A large scale joint review was undertaken in partnership with Leeds City Council and Leeds Community Health Care NHS Trust, following a six-stage plan involving consultations with parents, strategic leaders and frontline staff. Time was spent scanning the context and exploring local case studies. The key questions being asked were – What do families need? What do we need for our population? How can we build and develop real joint universal pathways?
The next stage was building trust across a large group of staff (approximately 650 Children Centre staff and 150 Health visitors). The vision was to build truly joint teams in hubs across Leeds.
Middle managers were brought together to talk through the vision and the issues that would need to be faced. This developed a sense of trust that all were involved in the new way of working.
Finally the reorganisation began and brought health visitor case files and workloads in line to match children’s centre cluster hubs. This has created alignment between caseloads and children’s centre patches, rather than with the GP surgeries. To strengthen the reorganised hubs Leeds have also developed:
- An information-sharing agreement
- New safeguarding principles
- Colocation where possible
- Dual accountability pathways (Universal and targeted pathways)
- An information-sharing script to be used by children’s centre staff when seeking parent/carer consent to share information
Leeds are now at the implementation phase, with a planned rollout to cover 25 clusters, including a conference, road shows, toolkit launch and training events covering locality information sharing.
All this work has taken a good deal of time and effort – particularly the agreements on information sharing. This had been a problem for many years, as one local practitioner reflected:
“In terms of the information sharing agreements – having worked for nine years setting up children’s centres it has been the ultimate frustration not to be able to share information with partners around families we are working with. Over the years we have tried many routes- one of the most successful being putting ’inserts’ into the Red book for parents to give consent to health visitor to then share their name and addresses, obviously fraught with difficulty, but it was a step in the right direction.”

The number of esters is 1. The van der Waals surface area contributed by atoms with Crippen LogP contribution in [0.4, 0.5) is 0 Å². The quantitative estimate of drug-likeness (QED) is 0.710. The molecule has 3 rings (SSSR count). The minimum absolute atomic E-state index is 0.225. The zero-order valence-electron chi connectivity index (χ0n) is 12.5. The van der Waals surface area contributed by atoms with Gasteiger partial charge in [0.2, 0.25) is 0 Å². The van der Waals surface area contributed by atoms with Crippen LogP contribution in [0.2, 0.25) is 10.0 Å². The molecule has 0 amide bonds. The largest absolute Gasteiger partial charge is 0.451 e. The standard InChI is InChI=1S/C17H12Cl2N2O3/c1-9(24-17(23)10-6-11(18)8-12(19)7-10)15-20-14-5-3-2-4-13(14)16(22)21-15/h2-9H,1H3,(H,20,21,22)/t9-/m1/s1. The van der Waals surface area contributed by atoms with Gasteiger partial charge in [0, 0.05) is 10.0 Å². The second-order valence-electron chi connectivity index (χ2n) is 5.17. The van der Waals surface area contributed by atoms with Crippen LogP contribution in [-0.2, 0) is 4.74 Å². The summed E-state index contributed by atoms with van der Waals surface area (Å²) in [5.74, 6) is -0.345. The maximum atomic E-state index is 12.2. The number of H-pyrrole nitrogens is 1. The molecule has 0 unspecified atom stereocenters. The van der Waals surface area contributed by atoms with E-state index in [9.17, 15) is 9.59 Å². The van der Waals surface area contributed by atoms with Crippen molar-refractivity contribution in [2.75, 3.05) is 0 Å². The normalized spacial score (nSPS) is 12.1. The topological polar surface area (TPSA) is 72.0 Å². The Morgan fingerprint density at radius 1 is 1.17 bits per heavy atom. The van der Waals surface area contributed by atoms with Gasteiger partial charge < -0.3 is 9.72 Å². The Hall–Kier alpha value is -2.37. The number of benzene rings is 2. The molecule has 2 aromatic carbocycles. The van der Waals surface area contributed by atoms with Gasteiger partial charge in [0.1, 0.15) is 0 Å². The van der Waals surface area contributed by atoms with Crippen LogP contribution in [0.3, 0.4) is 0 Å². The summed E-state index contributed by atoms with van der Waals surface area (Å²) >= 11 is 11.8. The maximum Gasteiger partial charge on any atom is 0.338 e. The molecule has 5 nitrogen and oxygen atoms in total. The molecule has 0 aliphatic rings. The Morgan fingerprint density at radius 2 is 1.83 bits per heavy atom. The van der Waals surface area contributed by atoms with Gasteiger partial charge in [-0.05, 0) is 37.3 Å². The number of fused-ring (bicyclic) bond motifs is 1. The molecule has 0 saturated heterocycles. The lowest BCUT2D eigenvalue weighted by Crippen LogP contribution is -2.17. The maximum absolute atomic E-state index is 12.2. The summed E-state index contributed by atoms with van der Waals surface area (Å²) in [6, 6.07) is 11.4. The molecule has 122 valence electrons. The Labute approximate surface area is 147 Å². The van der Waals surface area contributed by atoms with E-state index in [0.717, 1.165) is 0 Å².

Finding a better solution meant involving a range of stakeholders:
“When we made a strategic decision to bring children’s centres and health visitors together under a jointly drawn up specification between health and local authority, we knew that information sharing was a key component of allowing the teams to work effectively. A working group was set up to tackle and work through all the thorny issues around sharing data, including agreement from the Caldicott guardians. It has taken twelve months but we now have in place an approved information sharing agreement across the community health trust and local authority which gives us a clearly defined and understood process for managing information sharing, confidentiality and consent. We are in the process of notifying every parent in Leeds with children under five about this change, the local authority using individual national health numbers, and data systems sharing- no easy task!”
Head of Early Help services
 The parent-held Personal Child Health Record is commonly called ‘The Red Book’.